For years, the Consumer Financial Protection Bureau worked to integrate the mortgage-loan disclosures required by the Truth in Lending Act and the Real Estate Settlement Procedures Act of 1974. The bureau's work, done under the TILA-RESPA Integrated Disclosure Rule, or TRID, resulted in new requirements that went into effect in October. One major goal of the overhaul was to help borrowers understand and cope with the deluge of documents they must read and sign prior to closing on a mortgage.
BUSINESS
June 19, 2016 | By Julie Shaw, STAFF WRITER
A Bucks County mortgage settlement agent was charged this week with defrauding three title-insurance companies of nearly $3 million. The U.S. Attorney's Office in Philadelphia charged Alfred Drechsel, 47, formerly of Voorhees, N.J., with one count of wire fraud Thursday. His attorney, Jeff Lindy, said Drechsel plans to plead guilty and pay back the full amount in restitution. Drechsel was one of three principals who worked at Lenders Edge Settlement Services, LLC, and Integrity Assurance Inc., at 1200 Bustleton Pike, in Feasterville.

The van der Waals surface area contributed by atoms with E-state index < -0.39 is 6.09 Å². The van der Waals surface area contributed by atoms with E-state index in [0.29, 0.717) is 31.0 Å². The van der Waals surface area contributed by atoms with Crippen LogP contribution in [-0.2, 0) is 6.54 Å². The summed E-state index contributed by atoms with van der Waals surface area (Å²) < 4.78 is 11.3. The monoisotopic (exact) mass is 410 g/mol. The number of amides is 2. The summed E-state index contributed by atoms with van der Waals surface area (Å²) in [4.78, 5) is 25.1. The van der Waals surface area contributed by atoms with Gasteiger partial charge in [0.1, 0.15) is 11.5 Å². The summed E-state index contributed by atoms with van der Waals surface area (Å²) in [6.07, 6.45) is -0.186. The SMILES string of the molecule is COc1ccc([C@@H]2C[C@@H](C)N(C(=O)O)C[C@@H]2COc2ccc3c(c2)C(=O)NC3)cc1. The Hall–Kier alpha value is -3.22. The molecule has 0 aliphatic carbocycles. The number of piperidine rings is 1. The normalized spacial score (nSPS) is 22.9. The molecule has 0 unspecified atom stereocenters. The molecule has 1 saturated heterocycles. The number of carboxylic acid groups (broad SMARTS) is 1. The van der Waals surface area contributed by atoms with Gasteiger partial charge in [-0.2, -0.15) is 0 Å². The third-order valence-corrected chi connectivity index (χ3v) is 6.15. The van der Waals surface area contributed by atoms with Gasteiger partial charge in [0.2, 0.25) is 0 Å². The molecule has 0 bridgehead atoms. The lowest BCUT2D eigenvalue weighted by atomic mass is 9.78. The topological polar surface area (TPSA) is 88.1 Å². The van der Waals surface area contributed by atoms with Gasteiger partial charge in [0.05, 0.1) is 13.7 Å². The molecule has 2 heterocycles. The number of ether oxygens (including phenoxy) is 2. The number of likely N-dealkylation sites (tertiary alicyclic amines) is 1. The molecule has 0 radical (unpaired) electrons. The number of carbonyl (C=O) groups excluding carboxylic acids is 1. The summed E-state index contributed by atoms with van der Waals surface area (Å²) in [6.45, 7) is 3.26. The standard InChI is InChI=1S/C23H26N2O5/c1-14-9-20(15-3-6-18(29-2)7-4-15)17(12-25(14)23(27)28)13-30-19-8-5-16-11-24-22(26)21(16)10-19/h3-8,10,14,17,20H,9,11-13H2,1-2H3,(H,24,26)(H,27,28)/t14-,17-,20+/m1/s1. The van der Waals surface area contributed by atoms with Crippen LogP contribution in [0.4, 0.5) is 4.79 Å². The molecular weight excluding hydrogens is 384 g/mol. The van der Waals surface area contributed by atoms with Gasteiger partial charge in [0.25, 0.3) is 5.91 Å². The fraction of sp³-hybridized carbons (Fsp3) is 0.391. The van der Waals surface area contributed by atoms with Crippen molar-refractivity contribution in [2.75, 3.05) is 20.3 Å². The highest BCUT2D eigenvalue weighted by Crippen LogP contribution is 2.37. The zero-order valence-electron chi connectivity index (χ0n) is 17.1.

REAL_ESTATE
June 13, 2016 | By Catherine Laughlin, For The Inquirer
On a snowy day in January 2015, Jeanne Stark fell in love with a storied homestead on five acres of lush countryside in West Brandywine Township. Named for a family who once owned it, the Reason Farm had been part of a larger 19th-century estate, and supposedly had been a hub for the Underground Railroad, then later a hideaway for a bootlegging operation. Stark had recently taken a marketing job nearby and was searching for a home for her and Chris Scherler, her partner of 10 years.
NEWS
June 10, 2016
DEAR ABBY: My husband and I have a 22-year-old son who has moved back home due to his relocating. His girlfriend of six months has done some suspicious and devious things. We have tried to overlook them, but the latest involves a car our son asked us to sell her because she was in a bind because of some stupid financial decisions she had made. We felt sorry for her, so we sold her the car for LESS than half of what we could have gotten on a trade-in since we were going to purchase a newer car. Now, one month later, she has taken the car and traded it in for a different one, no doubt gaining the extra equity.